Consequently, in the United States, the scientific community as well as the general public fear that these confidential genetic data that can "reveal predispositions to certain diseases" could be used by insurance companies or employers.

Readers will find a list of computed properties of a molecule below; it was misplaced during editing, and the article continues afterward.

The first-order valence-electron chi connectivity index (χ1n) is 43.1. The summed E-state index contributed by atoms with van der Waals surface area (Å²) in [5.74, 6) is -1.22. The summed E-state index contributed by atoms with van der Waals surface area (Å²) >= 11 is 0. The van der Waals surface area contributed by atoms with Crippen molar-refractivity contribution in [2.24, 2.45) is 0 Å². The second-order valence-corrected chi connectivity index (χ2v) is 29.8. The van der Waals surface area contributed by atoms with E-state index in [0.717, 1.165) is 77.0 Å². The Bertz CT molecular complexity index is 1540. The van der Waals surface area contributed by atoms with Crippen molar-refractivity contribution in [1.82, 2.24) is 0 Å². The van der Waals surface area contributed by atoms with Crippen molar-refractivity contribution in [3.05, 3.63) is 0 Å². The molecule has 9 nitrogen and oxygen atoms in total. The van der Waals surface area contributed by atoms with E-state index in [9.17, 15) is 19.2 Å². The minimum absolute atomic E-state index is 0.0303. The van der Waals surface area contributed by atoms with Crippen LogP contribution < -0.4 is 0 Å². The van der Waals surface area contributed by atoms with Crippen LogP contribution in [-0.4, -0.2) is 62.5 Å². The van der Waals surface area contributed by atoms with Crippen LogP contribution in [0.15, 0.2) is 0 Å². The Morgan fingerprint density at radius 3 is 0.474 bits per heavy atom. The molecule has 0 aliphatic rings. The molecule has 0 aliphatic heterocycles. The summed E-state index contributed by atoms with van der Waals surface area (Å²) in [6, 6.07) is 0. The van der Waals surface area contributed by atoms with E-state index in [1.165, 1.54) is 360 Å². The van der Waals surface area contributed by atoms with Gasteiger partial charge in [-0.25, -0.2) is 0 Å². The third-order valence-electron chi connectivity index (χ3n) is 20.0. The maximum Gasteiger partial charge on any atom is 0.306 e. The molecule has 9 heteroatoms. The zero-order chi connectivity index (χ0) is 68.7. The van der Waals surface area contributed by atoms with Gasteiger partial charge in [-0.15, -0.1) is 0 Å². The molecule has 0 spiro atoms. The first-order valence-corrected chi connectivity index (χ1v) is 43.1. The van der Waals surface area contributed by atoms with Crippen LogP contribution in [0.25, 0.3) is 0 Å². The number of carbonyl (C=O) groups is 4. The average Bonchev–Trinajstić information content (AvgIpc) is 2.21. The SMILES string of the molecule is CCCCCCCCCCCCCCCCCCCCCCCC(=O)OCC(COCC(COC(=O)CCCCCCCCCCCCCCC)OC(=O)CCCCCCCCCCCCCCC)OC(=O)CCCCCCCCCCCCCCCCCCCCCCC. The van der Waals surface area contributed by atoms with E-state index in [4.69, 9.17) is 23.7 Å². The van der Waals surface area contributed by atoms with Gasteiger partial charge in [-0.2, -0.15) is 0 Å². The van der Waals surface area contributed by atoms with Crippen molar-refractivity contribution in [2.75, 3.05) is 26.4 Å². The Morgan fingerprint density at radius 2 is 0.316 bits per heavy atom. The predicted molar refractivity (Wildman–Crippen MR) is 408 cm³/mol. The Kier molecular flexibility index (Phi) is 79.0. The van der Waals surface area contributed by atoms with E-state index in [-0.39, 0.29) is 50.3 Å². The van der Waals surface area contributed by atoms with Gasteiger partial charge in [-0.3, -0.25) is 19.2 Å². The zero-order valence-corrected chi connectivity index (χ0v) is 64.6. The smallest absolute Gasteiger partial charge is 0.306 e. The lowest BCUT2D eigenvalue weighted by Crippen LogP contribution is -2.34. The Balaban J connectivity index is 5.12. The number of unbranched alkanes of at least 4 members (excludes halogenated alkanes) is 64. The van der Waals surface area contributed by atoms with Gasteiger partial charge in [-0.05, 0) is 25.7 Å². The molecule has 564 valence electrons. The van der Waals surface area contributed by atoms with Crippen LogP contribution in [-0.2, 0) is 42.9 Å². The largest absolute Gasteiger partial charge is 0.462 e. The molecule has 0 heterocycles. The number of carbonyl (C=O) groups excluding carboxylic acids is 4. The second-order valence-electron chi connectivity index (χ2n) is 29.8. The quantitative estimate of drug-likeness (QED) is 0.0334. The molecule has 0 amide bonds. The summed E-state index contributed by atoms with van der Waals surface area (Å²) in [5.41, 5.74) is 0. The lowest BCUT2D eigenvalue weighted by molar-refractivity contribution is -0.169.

The journal Science dated 18 January has published the results of a study carried out by American scientists which reveals "the vulnerability of the anonymity of genetic data obtained in the framework of research on the human genome." The authors write that "with only a computer, Internet access and information accessible to the public online, a team of researchers was able to identify nearly 50 men and women who had submitted samples of saliva as participants in genomic studies whose results were, however, stored in data banks without reference to their identity." The principal author of the study, Yaniv Erlich, a Fellow of the Whitehead Institute for Biomedical Research, says that "this is an important result that points out the potential for breaches of privacy in genomics studies." To carry out their study, the "researchers used the genetic information of individuals whose genomes were sequenced and made publicly available as part of the 1000 Genomes Project,”an international study aimed at drawing up a detailed catalogue of human genetic variations around the world. The scientists came to the conclusion that "the posting of genetic data from a single individual can reveal deep genealogical ties and lead to the identification of a distantly-related person who may have no acquaintance with the person who released that genetic data.” Melissa Gymrek, co-author of the study, gives an example: "We show that if, for example, your Uncle Dave submitted his DNA to a genetic genealogy database, you could be identified."